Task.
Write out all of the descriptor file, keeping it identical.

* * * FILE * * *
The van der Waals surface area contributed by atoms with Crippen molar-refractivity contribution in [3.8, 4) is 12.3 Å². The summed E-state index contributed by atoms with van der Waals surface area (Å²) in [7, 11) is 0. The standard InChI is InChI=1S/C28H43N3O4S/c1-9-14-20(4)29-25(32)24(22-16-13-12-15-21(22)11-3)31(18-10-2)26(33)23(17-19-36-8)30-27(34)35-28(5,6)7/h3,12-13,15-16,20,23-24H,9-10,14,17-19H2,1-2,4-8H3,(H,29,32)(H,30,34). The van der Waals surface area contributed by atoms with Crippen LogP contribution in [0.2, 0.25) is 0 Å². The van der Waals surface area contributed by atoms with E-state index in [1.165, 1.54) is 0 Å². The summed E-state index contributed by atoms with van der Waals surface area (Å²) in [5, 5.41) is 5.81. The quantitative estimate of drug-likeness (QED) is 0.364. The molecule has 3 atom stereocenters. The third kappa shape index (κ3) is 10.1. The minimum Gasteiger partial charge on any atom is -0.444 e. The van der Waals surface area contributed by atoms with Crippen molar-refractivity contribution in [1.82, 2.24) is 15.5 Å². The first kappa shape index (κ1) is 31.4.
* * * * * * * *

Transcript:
The van der Waals surface area contributed by atoms with Crippen molar-refractivity contribution in [3.8, 4) is 12.3 Å². The summed E-state index contributed by atoms with van der Waals surface area (Å²) in [7, 11) is 0. The standard InChI is InChI=1S/C28H43N3O4S/c1-9-14-20(4)29-25(32)24(22-16-13-12-15-21(22)11-3)31(18-10-2)26(33)23(17-19-36-8)30-27(34)35-28(5,6)7/h3,12-13,15-16,20,23-24H,9-10,14,17-19H2,1-2,4-8H3,(H,29,32)(H,30,34). The van der Waals surface area contributed by atoms with Crippen LogP contribution in [0.2, 0.25) is 0 Å². The van der Waals surface area contributed by atoms with E-state index in [1.165, 1.54) is 0 Å². The summed E-state index contributed by atoms with van der Waals surface area (Å²) in [5, 5.41) is 5.81. The quantitative estimate of drug-likeness (QED) is 0.364. The molecule has 3 atom stereocenters. The third kappa shape index (κ3) is 10.1. The minimum Gasteiger partial charge on any atom is -0.444 e. The van der Waals surface area contributed by atoms with Crippen molar-refractivity contribution in [1.82, 2.24) is 15.5 Å². The first kappa shape index (κ1) is 31.4.